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Voyage of madmen...

Quote:
Originally Posted by logos View Post
Of course I'm considering it. I am also considering heading to Hawaii first. Then to Japan to see a friend and then home.
I hope you're taking a jet

I think you give yourself and your boat far too much credit.

I've made seven passages to/from Hawaii and once across from Japan. The world record for this crossing from Japan to Calif. in a small boat I think is 21-ft. Was done by an experienced Japanese sailor with a well thought out boat...not a Hunter 27.

You might survive the passage to Hawaii if you stay in the trades and pick the right month, but Japan is another matter all together. The hardest part about sailing to or from Japan is sailing to or from Japan. The only time to do it is in summer, typhoon season. This area of water near the warm 'black current' is typhoon alley. The typhoons around this area are far more frequent than in the Caribbean. If you make it alive it was because Jesus was at the helm.

Sorry, you're talking total nonsense...go solo.

Good luck and please share your stories with the group if/when you make it. It should make for some interesting reading.

BTW, read "Desperate Voyage" by John Caldwell. You sound exactly alike...

Be jolly,
A Mustad
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  #58  
Old 11-12-2008
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Nah, Caldwell had no friggin' clue what he was in for and nobody to tell him different.
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  #59  
Old 11-12-2008
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GO Then!

Quote:
Originally Posted by logos View Post
here it is in short (lol):

Logos:
Hmmm... what is the trip really like from someone who has done it this time of year?

Everyone:
Oh my god, don't do it, please, you'll die, oh god help us, he's going north, are you out of your mind, you poor fool, someone chain him to the dock.

Logos: hmmm... what is it really like going north.

Everyone: oh god, hear that, he's going north!? You poor sap, what is wrong with you, don't you know it is impossible or worse? You'll die for sure, those that have done it died and those that didn't wish they had, you'll be killed for sure and the murderer of anyone who dies at all in the same year anywhere in the world...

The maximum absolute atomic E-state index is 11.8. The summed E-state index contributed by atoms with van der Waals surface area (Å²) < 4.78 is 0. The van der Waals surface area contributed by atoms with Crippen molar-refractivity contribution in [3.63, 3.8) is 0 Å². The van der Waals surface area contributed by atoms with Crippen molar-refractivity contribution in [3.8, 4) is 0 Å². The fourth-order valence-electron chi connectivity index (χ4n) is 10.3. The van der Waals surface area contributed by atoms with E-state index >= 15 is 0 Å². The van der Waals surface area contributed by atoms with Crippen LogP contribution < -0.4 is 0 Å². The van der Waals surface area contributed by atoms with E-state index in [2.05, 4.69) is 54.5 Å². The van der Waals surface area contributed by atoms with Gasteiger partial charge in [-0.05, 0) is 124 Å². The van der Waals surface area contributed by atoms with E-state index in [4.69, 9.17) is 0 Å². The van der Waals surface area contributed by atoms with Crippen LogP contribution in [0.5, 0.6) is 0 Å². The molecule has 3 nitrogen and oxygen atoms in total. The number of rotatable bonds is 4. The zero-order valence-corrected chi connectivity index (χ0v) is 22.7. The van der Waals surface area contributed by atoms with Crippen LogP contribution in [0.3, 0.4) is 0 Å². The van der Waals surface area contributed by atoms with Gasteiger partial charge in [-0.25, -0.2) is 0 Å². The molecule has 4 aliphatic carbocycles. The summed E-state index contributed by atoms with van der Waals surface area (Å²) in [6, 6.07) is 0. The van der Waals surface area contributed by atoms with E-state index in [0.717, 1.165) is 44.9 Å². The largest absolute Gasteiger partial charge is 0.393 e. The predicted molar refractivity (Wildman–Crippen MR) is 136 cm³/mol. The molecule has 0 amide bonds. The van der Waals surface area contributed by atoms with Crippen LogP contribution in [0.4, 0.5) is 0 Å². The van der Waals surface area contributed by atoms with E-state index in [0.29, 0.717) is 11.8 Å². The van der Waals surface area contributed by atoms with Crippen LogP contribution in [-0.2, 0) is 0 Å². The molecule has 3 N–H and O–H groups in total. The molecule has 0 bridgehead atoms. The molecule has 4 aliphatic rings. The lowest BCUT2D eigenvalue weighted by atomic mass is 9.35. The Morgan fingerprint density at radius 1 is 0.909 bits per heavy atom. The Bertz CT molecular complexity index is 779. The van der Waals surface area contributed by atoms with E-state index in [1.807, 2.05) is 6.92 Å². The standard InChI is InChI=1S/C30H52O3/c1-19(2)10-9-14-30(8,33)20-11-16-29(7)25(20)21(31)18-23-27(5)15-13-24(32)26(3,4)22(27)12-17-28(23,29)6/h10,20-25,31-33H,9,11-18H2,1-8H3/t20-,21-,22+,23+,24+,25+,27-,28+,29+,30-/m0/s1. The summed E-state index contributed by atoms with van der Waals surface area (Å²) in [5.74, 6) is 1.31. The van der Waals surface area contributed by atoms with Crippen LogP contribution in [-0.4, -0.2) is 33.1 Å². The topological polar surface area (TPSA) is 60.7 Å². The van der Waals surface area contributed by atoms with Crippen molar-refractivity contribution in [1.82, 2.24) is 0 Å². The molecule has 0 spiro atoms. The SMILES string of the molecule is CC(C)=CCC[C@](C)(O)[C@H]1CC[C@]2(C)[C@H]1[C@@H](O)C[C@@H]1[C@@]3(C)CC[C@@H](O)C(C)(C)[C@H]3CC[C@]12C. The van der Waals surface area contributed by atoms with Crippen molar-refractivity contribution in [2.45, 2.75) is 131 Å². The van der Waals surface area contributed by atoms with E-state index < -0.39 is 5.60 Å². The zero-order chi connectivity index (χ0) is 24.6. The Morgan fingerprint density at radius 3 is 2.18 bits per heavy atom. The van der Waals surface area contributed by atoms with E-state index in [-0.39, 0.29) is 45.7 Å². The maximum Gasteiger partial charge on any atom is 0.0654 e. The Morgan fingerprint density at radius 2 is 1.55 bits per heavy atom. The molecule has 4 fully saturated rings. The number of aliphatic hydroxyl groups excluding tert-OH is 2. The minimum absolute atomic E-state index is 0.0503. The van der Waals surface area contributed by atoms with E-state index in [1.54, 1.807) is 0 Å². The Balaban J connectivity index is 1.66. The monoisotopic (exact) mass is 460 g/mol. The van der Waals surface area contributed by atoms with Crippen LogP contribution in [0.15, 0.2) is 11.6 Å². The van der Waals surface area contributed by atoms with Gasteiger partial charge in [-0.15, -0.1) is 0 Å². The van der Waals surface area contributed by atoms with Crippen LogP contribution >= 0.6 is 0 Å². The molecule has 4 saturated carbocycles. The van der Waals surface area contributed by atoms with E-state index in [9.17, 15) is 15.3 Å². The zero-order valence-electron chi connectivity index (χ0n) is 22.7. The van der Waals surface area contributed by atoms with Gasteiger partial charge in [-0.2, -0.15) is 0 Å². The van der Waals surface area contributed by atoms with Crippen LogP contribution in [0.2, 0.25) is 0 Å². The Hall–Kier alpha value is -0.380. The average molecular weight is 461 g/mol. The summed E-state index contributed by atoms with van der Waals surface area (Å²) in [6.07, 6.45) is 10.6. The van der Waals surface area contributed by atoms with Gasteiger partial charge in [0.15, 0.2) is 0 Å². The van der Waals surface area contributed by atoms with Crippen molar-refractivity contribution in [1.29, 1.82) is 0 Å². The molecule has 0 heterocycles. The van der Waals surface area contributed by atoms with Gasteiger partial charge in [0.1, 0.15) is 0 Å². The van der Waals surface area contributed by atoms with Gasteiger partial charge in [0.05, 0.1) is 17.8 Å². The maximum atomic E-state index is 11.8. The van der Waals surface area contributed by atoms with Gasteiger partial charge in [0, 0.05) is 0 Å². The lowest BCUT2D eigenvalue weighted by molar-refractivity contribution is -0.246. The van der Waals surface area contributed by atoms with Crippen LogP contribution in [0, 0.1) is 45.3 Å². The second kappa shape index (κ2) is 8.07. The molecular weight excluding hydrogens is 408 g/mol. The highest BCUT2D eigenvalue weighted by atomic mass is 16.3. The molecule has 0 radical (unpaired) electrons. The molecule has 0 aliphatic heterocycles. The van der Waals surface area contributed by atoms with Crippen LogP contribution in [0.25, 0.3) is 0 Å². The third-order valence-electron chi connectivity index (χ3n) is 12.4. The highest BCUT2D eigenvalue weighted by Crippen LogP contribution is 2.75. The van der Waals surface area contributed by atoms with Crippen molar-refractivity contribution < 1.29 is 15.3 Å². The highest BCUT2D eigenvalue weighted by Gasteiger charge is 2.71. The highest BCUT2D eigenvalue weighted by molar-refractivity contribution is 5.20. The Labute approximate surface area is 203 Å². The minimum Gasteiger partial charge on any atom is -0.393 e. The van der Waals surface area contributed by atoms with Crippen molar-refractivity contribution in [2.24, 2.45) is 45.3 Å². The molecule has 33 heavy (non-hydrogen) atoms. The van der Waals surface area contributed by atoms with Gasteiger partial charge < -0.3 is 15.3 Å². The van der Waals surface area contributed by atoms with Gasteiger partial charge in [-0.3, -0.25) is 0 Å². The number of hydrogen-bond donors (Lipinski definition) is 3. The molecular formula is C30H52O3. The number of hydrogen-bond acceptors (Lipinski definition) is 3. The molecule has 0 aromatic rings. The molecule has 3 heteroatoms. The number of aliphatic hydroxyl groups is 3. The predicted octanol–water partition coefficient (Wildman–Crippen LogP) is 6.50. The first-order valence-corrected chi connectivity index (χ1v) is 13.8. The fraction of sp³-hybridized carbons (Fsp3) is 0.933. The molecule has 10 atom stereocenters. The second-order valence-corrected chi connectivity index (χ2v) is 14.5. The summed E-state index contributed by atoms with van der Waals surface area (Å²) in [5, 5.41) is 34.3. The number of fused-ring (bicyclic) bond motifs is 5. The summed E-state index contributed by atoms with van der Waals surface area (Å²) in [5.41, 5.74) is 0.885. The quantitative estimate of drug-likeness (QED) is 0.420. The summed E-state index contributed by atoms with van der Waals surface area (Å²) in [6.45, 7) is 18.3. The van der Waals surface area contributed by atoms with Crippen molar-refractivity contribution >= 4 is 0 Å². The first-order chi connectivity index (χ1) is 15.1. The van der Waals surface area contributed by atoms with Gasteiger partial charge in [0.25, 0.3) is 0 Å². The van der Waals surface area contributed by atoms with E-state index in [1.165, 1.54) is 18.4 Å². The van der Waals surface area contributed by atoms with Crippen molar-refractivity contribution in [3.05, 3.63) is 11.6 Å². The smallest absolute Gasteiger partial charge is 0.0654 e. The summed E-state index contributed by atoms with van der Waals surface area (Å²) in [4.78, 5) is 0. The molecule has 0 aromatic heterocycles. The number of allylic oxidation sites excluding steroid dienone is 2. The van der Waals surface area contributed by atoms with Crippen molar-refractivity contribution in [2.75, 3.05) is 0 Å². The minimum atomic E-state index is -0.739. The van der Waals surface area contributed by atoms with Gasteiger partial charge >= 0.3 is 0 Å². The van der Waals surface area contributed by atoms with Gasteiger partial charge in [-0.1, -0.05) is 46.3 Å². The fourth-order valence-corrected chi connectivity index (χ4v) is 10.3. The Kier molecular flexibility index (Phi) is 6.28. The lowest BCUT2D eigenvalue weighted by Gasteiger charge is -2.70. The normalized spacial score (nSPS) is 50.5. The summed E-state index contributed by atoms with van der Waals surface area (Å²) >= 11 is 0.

get the idea at all, guys? what about little bit chill? lol

Because I was really hoping for some (more) useful info but it's not that important. I thought the post would be interesting because there is so much hullabaloo about it, but not this provocative.

So, on to some other post. Moderator let's just delete this one jeesh!

Selfish and immature thinking on your part, really.

Go. Do it! No one is stopping you. However, take responsibility for your own actions and decisions. Go solo; don't carry a life raft or EPIRB so as not to endanger anyone else. No guts, no glory, they say!

Then you can come back to this posting and say how stupid and cowardly we all are. I'd gladly accept that ridicule and admonishment. Perhaps you could become a hero to other newbie’s and write a book telling of your exploits (See "Deparate Voyage"). You might even encourage other salty dog wannabes to shove off in their trailerable boats for adventures in world cruising. Heck, who needs experience or sound vessels anyway? It's all about wind and water, no?

Be jolly,
A Mustad
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  #60  
Old 11-12-2008
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If you do go invest in a nice waterproof camcorder and some mounts so you can show us how nice it was Maybe even with a satellite up link like the VO 70's have. That way some footage would survive after the ditch (jk) I'd pay $20 to tune in